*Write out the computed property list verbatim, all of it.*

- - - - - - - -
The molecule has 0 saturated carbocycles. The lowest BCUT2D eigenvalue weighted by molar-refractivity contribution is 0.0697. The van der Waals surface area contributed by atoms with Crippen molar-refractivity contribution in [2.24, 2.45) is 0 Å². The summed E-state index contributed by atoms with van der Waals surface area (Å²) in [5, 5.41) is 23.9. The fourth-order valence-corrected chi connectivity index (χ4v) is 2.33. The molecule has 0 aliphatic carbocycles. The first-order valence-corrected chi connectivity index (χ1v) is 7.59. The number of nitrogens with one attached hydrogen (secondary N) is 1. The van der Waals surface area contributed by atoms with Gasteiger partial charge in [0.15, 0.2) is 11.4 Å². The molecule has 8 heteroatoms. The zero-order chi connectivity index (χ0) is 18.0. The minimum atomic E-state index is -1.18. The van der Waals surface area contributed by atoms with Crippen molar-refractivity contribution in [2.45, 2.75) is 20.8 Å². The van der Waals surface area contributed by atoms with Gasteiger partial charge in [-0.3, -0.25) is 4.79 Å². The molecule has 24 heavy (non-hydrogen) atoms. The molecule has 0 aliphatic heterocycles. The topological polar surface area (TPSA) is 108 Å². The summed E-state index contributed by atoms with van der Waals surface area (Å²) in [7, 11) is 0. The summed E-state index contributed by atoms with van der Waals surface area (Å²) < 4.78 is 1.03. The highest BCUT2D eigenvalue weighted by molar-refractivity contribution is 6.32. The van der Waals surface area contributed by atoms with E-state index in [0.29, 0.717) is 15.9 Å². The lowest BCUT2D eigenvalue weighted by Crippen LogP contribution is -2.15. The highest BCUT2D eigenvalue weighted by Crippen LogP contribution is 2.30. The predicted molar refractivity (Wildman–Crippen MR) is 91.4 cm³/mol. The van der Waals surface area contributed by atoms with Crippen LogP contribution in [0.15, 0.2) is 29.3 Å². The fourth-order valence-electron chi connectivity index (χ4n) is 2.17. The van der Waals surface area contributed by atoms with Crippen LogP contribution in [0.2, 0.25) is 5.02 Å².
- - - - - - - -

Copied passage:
The molecule has 0 saturated carbocycles. The lowest BCUT2D eigenvalue weighted by molar-refractivity contribution is 0.0697. The van der Waals surface area contributed by atoms with Crippen molar-refractivity contribution in [2.24, 2.45) is 0 Å². The summed E-state index contributed by atoms with van der Waals surface area (Å²) in [5, 5.41) is 23.9. The fourth-order valence-corrected chi connectivity index (χ4v) is 2.33. The molecule has 0 aliphatic carbocycles. The first-order valence-corrected chi connectivity index (χ1v) is 7.59. The number of nitrogens with one attached hydrogen (secondary N) is 1. The van der Waals surface area contributed by atoms with Gasteiger partial charge in [0.15, 0.2) is 11.4 Å². The molecule has 8 heteroatoms. The zero-order chi connectivity index (χ0) is 18.0. The minimum atomic E-state index is -1.18. The van der Waals surface area contributed by atoms with Crippen molar-refractivity contribution in [2.45, 2.75) is 20.8 Å². The van der Waals surface area contributed by atoms with Gasteiger partial charge in [-0.3, -0.25) is 4.79 Å². The molecule has 24 heavy (non-hydrogen) atoms. The molecule has 0 aliphatic heterocycles. The topological polar surface area (TPSA) is 108 Å². The summed E-state index contributed by atoms with van der Waals surface area (Å²) in [7, 11) is 0. The summed E-state index contributed by atoms with van der Waals surface area (Å²) < 4.78 is 1.03. The highest BCUT2D eigenvalue weighted by molar-refractivity contribution is 6.32. The van der Waals surface area contributed by atoms with E-state index in [0.29, 0.717) is 15.9 Å². The lowest BCUT2D eigenvalue weighted by Crippen LogP contribution is -2.15. The highest BCUT2D eigenvalue weighted by Crippen LogP contribution is 2.30. The predicted molar refractivity (Wildman–Crippen MR) is 91.4 cm³/mol. The van der Waals surface area contributed by atoms with Crippen LogP contribution in [0.15, 0.2) is 29.3 Å². The fourth-order valence-electron chi connectivity index (χ4n) is 2.17. The van der Waals surface area contributed by atoms with Crippen LogP contribution in [0.2, 0.25) is 5.02 Å².